He then set his sights on re-election. The first step, of course, was winning the nomination. So he headed to New York for the 1868 Democratic Convention (slogan: "This is a white man's country, Let a white man rule." No, I'm not making that up.) Now, as we all know, incumbent presidents always win the nomination of their party for re-election if they run, right? Not so fast. There are exceptions to that rule, such as when the entire country hates you. With 212 votes required for nomination, Johnson got a mere 65 on the ballot. It went downhill from there: by the time the convention got to the eighth ballot, he wasn't even pulling double digits anymore. In the end, the convention chose Horatio Seymour, who had repeatedly begged not to be nominated. Not that it mattered, of course: General Ulysses S. Grant won that November in a landslide. Seymour barely got a third of the electoral votes, and he woudln't have gotten that much had he not had the good fortune to be from New York, then the most populous state in the country.

So Johnson went back to Washington to finish out his term. He vetoed a few more bills, and Congress overrode them. At the end of his term he skipped Grant's inauguration, and headed back to Greeneville, where he bought a farm to live on. But how you gonna keep 'em down on the farm after they've seen Washington? He found life in eastern Tennessee pretty boring, and quickly decided that the best way to irritate his enemies in Congress would be to join them. It took a few tries, but he eventually managed to be appointed to the Senate in 1875.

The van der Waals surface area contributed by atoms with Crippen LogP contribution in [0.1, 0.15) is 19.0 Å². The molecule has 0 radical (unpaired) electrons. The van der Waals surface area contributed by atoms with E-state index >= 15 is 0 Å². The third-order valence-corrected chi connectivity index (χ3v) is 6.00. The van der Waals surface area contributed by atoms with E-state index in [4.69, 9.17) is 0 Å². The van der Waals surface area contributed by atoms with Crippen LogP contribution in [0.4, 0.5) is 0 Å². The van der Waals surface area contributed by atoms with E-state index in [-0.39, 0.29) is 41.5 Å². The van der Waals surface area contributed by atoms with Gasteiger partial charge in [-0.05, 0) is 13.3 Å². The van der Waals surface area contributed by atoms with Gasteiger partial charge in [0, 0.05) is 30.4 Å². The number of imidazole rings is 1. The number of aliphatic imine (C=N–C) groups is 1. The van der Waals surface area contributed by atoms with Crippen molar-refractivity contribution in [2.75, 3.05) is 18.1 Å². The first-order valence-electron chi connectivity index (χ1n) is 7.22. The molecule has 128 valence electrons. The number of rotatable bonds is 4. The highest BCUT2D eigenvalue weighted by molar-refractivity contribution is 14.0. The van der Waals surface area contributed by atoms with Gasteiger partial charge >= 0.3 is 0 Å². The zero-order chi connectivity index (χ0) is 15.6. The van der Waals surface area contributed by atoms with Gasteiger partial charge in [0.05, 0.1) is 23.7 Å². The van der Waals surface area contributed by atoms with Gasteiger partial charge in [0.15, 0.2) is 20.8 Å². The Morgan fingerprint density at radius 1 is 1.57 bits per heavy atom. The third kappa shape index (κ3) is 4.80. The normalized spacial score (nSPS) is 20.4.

He served a single session in the Senate before dying of a stroke. Note that I said session, not term (in fact, it was a "special session" and lasted less than three weeks). In some ways it's probably just as well. If the rest of his life was any indication, he'd probably have pissed a bunch of powerful people off and gotten removed from office had he stayed much longer. By dying so soon into his term, he managed to go out on a relatively high note.

Final Score: 36 points.
Penalties: Offspring, 12 pts; Letter, 24 pts.
Bonuses: None.